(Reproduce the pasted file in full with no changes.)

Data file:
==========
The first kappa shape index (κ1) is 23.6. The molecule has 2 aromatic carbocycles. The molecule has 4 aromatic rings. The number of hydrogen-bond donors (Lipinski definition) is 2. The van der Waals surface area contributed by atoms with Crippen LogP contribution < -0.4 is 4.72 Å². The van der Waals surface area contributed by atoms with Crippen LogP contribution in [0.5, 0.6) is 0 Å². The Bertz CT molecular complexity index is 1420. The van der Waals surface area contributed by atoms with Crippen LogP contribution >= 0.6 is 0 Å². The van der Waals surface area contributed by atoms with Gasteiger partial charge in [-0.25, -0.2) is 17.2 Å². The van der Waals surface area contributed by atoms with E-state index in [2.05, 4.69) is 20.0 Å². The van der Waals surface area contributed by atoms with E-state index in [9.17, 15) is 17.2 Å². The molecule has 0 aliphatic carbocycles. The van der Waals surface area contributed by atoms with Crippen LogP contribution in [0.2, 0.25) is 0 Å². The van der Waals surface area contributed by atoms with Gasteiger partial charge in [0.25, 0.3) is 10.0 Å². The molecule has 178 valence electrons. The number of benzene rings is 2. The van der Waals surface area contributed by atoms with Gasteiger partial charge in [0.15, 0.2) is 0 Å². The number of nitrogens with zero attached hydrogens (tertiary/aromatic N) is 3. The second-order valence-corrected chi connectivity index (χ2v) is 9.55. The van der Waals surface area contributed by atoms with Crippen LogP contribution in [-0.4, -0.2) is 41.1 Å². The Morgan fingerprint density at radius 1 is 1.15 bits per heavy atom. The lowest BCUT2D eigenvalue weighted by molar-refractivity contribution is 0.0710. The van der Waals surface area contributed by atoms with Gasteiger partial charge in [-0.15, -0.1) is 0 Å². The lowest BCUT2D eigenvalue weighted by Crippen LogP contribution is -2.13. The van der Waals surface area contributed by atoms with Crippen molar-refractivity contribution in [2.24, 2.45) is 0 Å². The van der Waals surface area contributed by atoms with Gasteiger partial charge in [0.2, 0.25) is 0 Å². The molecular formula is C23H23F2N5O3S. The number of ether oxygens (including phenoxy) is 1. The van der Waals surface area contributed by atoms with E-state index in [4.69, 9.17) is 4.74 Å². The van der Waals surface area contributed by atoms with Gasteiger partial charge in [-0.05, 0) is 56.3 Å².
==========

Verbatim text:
The first kappa shape index (κ1) is 23.6. The molecule has 2 aromatic carbocycles. The molecule has 4 aromatic rings. The number of hydrogen-bond donors (Lipinski definition) is 2. The van der Waals surface area contributed by atoms with Crippen LogP contribution < -0.4 is 4.72 Å². The van der Waals surface area contributed by atoms with Crippen LogP contribution in [0.5, 0.6) is 0 Å². The Bertz CT molecular complexity index is 1420. The van der Waals surface area contributed by atoms with Crippen LogP contribution >= 0.6 is 0 Å². The van der Waals surface area contributed by atoms with Gasteiger partial charge in [-0.25, -0.2) is 17.2 Å². The van der Waals surface area contributed by atoms with E-state index in [2.05, 4.69) is 20.0 Å². The van der Waals surface area contributed by atoms with E-state index in [9.17, 15) is 17.2 Å². The molecule has 0 aliphatic carbocycles. The van der Waals surface area contributed by atoms with Crippen LogP contribution in [0.2, 0.25) is 0 Å². The van der Waals surface area contributed by atoms with Gasteiger partial charge in [0.25, 0.3) is 10.0 Å². The molecule has 178 valence electrons. The number of benzene rings is 2. The van der Waals surface area contributed by atoms with Gasteiger partial charge in [0.15, 0.2) is 0 Å². The number of nitrogens with zero attached hydrogens (tertiary/aromatic N) is 3. The second-order valence-corrected chi connectivity index (χ2v) is 9.55. The van der Waals surface area contributed by atoms with Crippen LogP contribution in [-0.4, -0.2) is 41.1 Å². The Morgan fingerprint density at radius 1 is 1.15 bits per heavy atom. The lowest BCUT2D eigenvalue weighted by molar-refractivity contribution is 0.0710. The van der Waals surface area contributed by atoms with Gasteiger partial charge in [-0.15, -0.1) is 0 Å². The lowest BCUT2D eigenvalue weighted by Crippen LogP contribution is -2.13. The van der Waals surface area contributed by atoms with Crippen molar-refractivity contribution in [2.24, 2.45) is 0 Å². The van der Waals surface area contributed by atoms with Gasteiger partial charge in [0.2, 0.25) is 0 Å². The molecular formula is C23H23F2N5O3S. The number of ether oxygens (including phenoxy) is 1. The van der Waals surface area contributed by atoms with E-state index in [4.69, 9.17) is 4.74 Å². The van der Waals surface area contributed by atoms with Gasteiger partial charge in [-0.05, 0) is 56.3 Å².